Six Cybersecurity Predictions for 2017

In 2016, Industrial Revolution 4.0 digital communications and transactions between users and smart machines increased exponentially. The number of people using devices and the number of devices per person grew and more organizations undertook digital transformation. Widespread adoption came with caveats.

Cyber Criminals Exploit Industrial Revolution 4.0

Legitimate organizations and private citizens weren’t the only ones riding this smart technology wave. Criminals began enhancing existing threats with new techniques while simultaneously designing smarter, more disruptive threats. Some are automated and are generally used to attack groups of small- to mid-sized targets. And there’s also a new breed of cyber criminal that designs multi-layer threats to launch precision attacks on larger targets. These techniques can quickly be deployed independently or in combination on attack surfaces expanded by a growing number of devices —devices that intelligent threats can easily transform from target to weapons, like turning security cameras into a massive army to DDoS victim’s websites and services.

2017 Cybersecurity Predictions

Looking ahead to 2017, organizations simply can’t afford to remain in the dark about advances in cyber crime technology. Forward-thinking companies need to educate themselves about the evolution of cyber threats and the possible impact on their organizations:

  1. Smart threats will become smarter and require more intelligent defenses. We’ve already seen the massive developments in cyber threats. Moving forward, we expect cybercriminals to incorporate adaptive technologies that leverage success-based learning to create malware that autonomously develops and continuously refines strategies based on the defenses—or lack thereof—it encounters.
  2. There will be a call to hold IoT manufacturers accountable for security breaches. As the public becomes more aware of the vulnerability of IoT devices, there will be a push to establish and enforce security standards to make devices more secure. Failure to do this could have an enormous economic impact if consumers’ concerns for their digital security impacts sales.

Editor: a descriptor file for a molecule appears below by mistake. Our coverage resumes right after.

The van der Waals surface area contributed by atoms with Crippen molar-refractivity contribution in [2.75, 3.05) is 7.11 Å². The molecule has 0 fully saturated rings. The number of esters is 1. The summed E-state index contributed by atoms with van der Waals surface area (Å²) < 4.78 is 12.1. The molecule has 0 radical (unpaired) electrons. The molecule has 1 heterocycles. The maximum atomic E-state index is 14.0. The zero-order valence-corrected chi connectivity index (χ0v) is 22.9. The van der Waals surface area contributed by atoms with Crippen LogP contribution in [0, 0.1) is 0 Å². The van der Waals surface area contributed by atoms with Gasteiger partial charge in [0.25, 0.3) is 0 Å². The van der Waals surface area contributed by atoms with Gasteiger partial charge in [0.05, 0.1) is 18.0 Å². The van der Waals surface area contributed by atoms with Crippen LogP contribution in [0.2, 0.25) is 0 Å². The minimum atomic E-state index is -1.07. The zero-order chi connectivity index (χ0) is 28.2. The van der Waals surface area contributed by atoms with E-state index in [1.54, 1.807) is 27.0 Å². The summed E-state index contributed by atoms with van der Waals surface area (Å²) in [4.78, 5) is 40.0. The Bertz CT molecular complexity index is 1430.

3. The increasing number of IoT devices will weaken attack links in the cloud. According to Business Insider, by 2020, approximately 24 billion IoT devices will be connected to the Internet. Traditional devices such as tablets and smartphones will comprise another 10 billion connected devices. As mentioned above, these endpoint devices are highly vulnerable to threats — and give cyber criminals billions of opportunities to exploit them as attack vectors. Companies must respond by adopting robust security measures, including fabric-based security.
  4. Attackers will focus on smart cities. Cybercriminals intent on high-impact civil disruption will concentrate their efforts on disrupting smart city infrastructure and management systems.
  5. Ransomware will come of age. Cyber criminals will be able to purchase sophisticated malware at a relatively low cost, enabling them to attack high-profile targets such as large organizations and celebrities. At the same time, there will be an increase in large-scale ransomware attacks on less conspicuous targets that’ll be forced to pay smaller ransoms.
  6. Technology will become the answer to cyber skills shortage. Despite the rise in cyber threats, there’s a critical shortage of skilled cybersecurity professionals. Organizations will need to work with cyber security providers who can deliver customized solutions that can easily be managed and monitored.

We have full access to the latest, most comprehensive threat intelligence and cutting-edge cybersecurity technologies. Contact us to review your current network security, identify vulnerabilities and discuss effective, multi-layered solutions.

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This Week In Tech News | July 12

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